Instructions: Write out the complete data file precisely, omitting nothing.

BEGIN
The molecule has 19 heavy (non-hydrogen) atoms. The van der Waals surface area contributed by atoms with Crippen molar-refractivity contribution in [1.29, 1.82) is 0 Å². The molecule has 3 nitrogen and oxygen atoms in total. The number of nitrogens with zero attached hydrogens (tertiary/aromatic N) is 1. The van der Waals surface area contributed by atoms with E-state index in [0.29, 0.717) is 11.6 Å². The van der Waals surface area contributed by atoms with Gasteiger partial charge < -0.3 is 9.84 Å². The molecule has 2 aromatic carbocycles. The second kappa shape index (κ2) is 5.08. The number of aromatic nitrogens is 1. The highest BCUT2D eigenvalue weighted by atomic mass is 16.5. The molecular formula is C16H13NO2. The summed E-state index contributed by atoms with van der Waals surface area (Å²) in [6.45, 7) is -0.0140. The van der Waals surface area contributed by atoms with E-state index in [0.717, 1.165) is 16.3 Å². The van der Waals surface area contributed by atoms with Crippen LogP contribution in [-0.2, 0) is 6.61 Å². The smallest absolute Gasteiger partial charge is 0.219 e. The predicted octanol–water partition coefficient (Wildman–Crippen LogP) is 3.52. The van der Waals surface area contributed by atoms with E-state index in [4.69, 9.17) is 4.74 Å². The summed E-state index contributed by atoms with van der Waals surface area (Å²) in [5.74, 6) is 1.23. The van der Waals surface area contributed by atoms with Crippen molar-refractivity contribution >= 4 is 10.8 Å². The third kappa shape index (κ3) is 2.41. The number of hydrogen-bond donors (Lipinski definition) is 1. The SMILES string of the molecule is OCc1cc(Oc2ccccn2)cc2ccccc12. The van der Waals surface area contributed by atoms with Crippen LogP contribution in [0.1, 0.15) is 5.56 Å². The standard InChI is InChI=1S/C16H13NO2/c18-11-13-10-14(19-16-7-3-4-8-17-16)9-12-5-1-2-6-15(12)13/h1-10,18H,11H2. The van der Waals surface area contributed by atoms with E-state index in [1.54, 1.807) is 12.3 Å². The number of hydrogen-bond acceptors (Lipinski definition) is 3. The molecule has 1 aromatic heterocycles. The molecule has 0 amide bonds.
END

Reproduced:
The molecule has 19 heavy (non-hydrogen) atoms. The van der Waals surface area contributed by atoms with Crippen molar-refractivity contribution in [1.29, 1.82) is 0 Å². The molecule has 3 nitrogen and oxygen atoms in total. The number of nitrogens with zero attached hydrogens (tertiary/aromatic N) is 1. The van der Waals surface area contributed by atoms with E-state index in [0.29, 0.717) is 11.6 Å². The van der Waals surface area contributed by atoms with Gasteiger partial charge < -0.3 is 9.84 Å². The molecule has 2 aromatic carbocycles. The second kappa shape index (κ2) is 5.08. The number of aromatic nitrogens is 1. The highest BCUT2D eigenvalue weighted by atomic mass is 16.5. The molecular formula is C16H13NO2. The summed E-state index contributed by atoms with van der Waals surface area (Å²) in [6.45, 7) is -0.0140. The van der Waals surface area contributed by atoms with E-state index in [0.717, 1.165) is 16.3 Å². The van der Waals surface area contributed by atoms with Crippen LogP contribution in [-0.2, 0) is 6.61 Å². The smallest absolute Gasteiger partial charge is 0.219 e. The predicted octanol–water partition coefficient (Wildman–Crippen LogP) is 3.52. The van der Waals surface area contributed by atoms with E-state index in [4.69, 9.17) is 4.74 Å². The summed E-state index contributed by atoms with van der Waals surface area (Å²) in [5.74, 6) is 1.23. The van der Waals surface area contributed by atoms with Crippen molar-refractivity contribution >= 4 is 10.8 Å². The third kappa shape index (κ3) is 2.41. The number of hydrogen-bond donors (Lipinski definition) is 1. The SMILES string of the molecule is OCc1cc(Oc2ccccn2)cc2ccccc12. The van der Waals surface area contributed by atoms with Crippen LogP contribution in [0.1, 0.15) is 5.56 Å². The standard InChI is InChI=1S/C16H13NO2/c18-11-13-10-14(19-16-7-3-4-8-17-16)9-12-5-1-2-6-15(12)13/h1-10,18H,11H2. The van der Waals surface area contributed by atoms with E-state index in [1.54, 1.807) is 12.3 Å². The number of hydrogen-bond acceptors (Lipinski definition) is 3. The molecule has 1 aromatic heterocycles. The molecule has 0 amide bonds.